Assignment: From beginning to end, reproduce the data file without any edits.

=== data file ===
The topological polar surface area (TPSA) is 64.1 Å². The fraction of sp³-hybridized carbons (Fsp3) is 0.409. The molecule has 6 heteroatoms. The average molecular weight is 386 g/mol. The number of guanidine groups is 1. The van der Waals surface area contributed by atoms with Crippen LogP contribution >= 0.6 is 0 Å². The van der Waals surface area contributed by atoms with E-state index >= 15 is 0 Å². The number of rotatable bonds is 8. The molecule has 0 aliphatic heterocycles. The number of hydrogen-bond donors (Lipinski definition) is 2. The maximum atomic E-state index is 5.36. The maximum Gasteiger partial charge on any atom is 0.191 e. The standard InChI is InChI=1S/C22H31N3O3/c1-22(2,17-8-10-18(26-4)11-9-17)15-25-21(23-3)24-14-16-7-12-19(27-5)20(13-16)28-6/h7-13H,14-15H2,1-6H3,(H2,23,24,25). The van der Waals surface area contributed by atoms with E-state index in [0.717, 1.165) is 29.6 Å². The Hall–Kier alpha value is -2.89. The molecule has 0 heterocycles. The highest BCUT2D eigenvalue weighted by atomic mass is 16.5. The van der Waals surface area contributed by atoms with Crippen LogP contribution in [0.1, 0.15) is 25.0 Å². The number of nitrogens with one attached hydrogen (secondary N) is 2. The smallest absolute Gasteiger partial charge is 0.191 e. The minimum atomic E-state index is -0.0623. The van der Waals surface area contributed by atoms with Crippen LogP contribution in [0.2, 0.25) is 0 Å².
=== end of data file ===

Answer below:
The topological polar surface area (TPSA) is 64.1 Å². The fraction of sp³-hybridized carbons (Fsp3) is 0.409. The molecule has 6 heteroatoms. The average molecular weight is 386 g/mol. The number of guanidine groups is 1. The van der Waals surface area contributed by atoms with Crippen LogP contribution >= 0.6 is 0 Å². The van der Waals surface area contributed by atoms with E-state index >= 15 is 0 Å². The number of rotatable bonds is 8. The molecule has 0 aliphatic heterocycles. The number of hydrogen-bond donors (Lipinski definition) is 2. The maximum atomic E-state index is 5.36. The maximum Gasteiger partial charge on any atom is 0.191 e. The standard InChI is InChI=1S/C22H31N3O3/c1-22(2,17-8-10-18(26-4)11-9-17)15-25-21(23-3)24-14-16-7-12-19(27-5)20(13-16)28-6/h7-13H,14-15H2,1-6H3,(H2,23,24,25). The van der Waals surface area contributed by atoms with E-state index in [0.717, 1.165) is 29.6 Å². The Hall–Kier alpha value is -2.89. The molecule has 0 heterocycles. The highest BCUT2D eigenvalue weighted by atomic mass is 16.5. The van der Waals surface area contributed by atoms with Crippen LogP contribution in [0.1, 0.15) is 25.0 Å². The number of nitrogens with one attached hydrogen (secondary N) is 2. The smallest absolute Gasteiger partial charge is 0.191 e. The minimum atomic E-state index is -0.0623. The van der Waals surface area contributed by atoms with Crippen LogP contribution in [0.2, 0.25) is 0 Å².